Thoughts While Watching Twelve Monkeys, the TV Series, in 2020, Part IV of IX
It does not take long for the storyline of the 12 Monkeys series to press the often explored issue of science versus religion. There are a number of factions established in the future universe of the Twelve Monkeys. But the one that challenges Dr. Jones scientific project directly is the standing government, which consists mainly of leftover militia in the Americas, and a leader who is hell-bent on discovering a cure for an ever-mutating virus.
For Col. Foster, the leader of Spearhead, there is no use looking to the past. He works with a team of doctors to develop a cure and make way for the future of humanity. He is a man of faith. His work is protected by a divine providence. He argues that Jones’ work is futile in the face of God’s promise for a future in discovering the cure and re-inhabiting the earth through natural procreation.
Foster holds onto the virtue of Christian religion. He references Psalm 91—“whosoever shall love the shelter of the most high shall rest in the shadow of the mighty,” and references Clement of Rome (c. 96 CE), “for we shall rise phoenix-like from the ashes of death and decay.”* He prays a Christian prayer before dining, and his main argument agains Dr. Jones’s work is that God has already provided for a future. He urges her to support his efforts to seek a cure.
Dr. Jones believes he is a hypocrite. She describes his efforts as lies to fuel hope in a dying world. Jones is an academic scientist whose faith in science borders the impossible. She was working on defying the natural order of time long before any pandemic made it, from her perspective, necessary. For Jones, religion is a luxury which can no longer be afforded in this post-apocalyptic world. Early on in the series, she establishes science as the only valuable pursuit. In her first interaction with Cole, she is matter-of-fact about it—“Spirituality,” she says, “is just science we don’t understand.”
Foster is convinced that Jones’s pursuit is blasphemy. Her scientific advancements in time travel seeks to undo the progress. Ultimately, he sees her as disruptive to creation of life, that is, children and relationships born in this present reality. This is not just a theoretical discussion. It is made personal in the series when Ramse discovers that he has a young son with a women who he had loved and was previously lost to him.
There is not much sympathy for Foster. Ramsey calls Spearhead a cult and compares Foster’s fervor to the maniacal tendencies of Deacon. Both Deacon and Foster seek to seize power in the present reality, assigning value to what is, and then shaping the values of those around them. It may be that Jones is doing the same thing, but because we are given her story from the beginning, it is easier to justify her perspective. When Jones destroys Spearhead to acquire their power source, she recognizes the eternal reality of the physical universe above all else. “No matter what will happen to us,” she says, “the stars will remain.”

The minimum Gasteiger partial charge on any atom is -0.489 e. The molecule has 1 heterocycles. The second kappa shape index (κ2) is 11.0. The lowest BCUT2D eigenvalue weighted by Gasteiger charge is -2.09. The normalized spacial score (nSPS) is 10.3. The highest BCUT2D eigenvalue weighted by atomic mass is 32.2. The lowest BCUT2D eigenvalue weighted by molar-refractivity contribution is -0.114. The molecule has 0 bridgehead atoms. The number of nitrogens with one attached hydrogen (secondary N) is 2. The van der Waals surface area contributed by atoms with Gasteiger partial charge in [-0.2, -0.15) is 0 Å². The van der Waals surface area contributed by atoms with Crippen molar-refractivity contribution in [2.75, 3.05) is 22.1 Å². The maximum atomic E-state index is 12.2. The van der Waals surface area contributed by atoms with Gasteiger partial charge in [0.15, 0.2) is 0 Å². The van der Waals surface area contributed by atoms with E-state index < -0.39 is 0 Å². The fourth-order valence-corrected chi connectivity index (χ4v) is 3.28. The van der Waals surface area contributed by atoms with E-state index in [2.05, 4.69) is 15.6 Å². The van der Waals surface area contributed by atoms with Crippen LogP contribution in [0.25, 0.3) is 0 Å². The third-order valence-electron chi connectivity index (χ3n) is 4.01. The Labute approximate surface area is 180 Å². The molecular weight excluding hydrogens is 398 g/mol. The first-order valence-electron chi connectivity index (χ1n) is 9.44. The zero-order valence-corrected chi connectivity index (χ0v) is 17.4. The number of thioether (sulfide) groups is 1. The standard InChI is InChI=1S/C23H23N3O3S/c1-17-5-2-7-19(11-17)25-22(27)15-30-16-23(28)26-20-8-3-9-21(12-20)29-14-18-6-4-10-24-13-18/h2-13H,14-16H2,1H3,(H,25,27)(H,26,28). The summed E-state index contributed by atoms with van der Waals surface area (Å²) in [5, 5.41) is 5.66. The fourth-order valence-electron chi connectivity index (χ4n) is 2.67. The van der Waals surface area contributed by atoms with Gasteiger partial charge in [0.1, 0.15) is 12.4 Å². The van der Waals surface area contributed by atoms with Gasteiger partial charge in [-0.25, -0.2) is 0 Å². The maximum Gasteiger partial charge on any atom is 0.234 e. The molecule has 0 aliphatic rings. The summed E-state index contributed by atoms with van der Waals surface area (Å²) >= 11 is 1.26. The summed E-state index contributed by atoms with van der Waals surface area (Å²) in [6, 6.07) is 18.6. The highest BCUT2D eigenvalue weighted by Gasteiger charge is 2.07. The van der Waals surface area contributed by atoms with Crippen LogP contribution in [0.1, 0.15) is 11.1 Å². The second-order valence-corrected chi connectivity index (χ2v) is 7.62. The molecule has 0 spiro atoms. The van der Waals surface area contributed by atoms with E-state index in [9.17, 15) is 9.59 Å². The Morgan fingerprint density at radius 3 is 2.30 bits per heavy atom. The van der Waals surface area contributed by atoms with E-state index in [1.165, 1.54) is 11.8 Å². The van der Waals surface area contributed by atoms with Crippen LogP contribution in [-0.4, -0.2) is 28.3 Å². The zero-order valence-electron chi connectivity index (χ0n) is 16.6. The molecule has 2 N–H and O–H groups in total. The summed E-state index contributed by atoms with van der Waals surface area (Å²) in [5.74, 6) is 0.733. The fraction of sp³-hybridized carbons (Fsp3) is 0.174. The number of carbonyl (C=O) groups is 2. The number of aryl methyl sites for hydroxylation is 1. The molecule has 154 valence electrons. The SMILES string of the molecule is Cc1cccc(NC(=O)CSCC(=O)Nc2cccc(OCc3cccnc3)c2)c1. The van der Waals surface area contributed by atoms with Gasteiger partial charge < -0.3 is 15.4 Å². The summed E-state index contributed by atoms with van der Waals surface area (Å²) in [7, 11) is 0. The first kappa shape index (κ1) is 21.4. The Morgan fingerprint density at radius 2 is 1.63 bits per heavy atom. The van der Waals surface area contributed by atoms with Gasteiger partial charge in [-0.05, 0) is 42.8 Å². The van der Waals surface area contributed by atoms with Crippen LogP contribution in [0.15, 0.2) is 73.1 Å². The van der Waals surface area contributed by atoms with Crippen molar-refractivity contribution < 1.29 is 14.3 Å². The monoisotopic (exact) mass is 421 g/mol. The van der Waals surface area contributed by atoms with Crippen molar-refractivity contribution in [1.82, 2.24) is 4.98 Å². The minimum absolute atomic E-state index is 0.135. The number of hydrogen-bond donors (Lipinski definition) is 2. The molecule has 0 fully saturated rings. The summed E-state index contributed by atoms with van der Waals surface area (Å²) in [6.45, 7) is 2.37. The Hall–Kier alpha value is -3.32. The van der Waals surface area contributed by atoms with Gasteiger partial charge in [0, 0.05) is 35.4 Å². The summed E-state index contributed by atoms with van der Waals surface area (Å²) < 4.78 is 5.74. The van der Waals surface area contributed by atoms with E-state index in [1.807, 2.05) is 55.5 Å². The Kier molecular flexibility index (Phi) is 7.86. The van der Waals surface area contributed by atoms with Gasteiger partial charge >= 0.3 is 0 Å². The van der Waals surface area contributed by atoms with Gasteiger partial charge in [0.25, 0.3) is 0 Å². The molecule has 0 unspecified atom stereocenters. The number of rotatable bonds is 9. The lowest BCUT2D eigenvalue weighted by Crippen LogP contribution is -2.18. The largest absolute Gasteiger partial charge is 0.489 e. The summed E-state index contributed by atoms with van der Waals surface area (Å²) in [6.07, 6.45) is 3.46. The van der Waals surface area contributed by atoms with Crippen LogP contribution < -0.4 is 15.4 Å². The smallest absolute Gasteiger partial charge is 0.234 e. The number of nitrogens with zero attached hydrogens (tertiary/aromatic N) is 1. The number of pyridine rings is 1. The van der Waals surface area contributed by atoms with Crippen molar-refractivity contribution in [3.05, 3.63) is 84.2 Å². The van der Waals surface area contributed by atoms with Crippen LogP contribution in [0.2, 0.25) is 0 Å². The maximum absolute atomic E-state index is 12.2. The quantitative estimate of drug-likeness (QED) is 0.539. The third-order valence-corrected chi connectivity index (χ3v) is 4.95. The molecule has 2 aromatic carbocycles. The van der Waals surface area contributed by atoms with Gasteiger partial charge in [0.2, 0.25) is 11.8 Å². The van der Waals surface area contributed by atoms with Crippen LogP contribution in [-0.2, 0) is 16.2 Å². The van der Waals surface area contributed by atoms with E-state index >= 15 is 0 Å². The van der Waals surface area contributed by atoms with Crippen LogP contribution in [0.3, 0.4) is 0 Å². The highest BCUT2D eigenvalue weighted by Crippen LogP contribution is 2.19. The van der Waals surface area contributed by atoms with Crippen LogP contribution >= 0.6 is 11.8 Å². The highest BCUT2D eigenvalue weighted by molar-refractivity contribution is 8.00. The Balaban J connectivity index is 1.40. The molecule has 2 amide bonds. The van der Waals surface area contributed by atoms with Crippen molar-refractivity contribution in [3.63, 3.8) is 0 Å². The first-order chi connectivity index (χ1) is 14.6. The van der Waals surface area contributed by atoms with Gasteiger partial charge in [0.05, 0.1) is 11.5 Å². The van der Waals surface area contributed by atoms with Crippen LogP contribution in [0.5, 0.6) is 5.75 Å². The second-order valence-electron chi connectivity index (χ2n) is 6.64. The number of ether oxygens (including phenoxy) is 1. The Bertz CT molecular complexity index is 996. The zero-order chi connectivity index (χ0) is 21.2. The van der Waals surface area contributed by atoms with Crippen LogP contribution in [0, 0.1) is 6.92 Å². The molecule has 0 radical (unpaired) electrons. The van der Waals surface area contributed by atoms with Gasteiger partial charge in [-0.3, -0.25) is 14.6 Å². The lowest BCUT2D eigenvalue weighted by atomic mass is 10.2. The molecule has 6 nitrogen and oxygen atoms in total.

For Jones salvation will be the result of humanity’s efforts to rewrite a past made wrong by humans. And while Foster intends to put the past behind him, the only thing ahead is a world dying without a cure. Both leaders see their work as the only way of redemption for humanity. Both believe the ends justify the means of their actions, even when their actions are corrupt. When Jones faces Foster with a gun and kills him, her faith in the Splinter project is revealed when she says, “goodbye, Jonathan … for now.” She has no doubt of the success of the project.
*This is an allusion to Christian beliefs in the resurrection of the dead. Ironically, the analogy of a phoenix could also apply as an outcome to Jones’s Splinter project, which would rewrite history to form a new world, life out of the ashes of the pandemic which came first.
Twelve Monkeys is currently streaming on Hulu.
Dr. Erica Mongé-Greer, holding a PhD in Divinity from the University of Aberdeen, is a distinguished researcher and educator specializing in Biblical Ethics, Mythopoeia, and Resistance Theory. Her work focuses on justice in ancient religious texts, notably reinterpreting Psalm 82’s ethics in the Hebrew Bible, with her findings currently under peer review.
In addition to her academic research, Dr. Mongé-Greer is an experienced University instructor, having taught various biblical studies courses. Her teaching philosophy integrates theoretical discussions with practical insights, promoting an inclusive and dynamic learning environment.
Her ongoing projects include a book on religious themes in the series Battlestar Galactica and further research in biblical ethics, showcasing her dedication to interdisciplinary studies that blend religion with contemporary issues.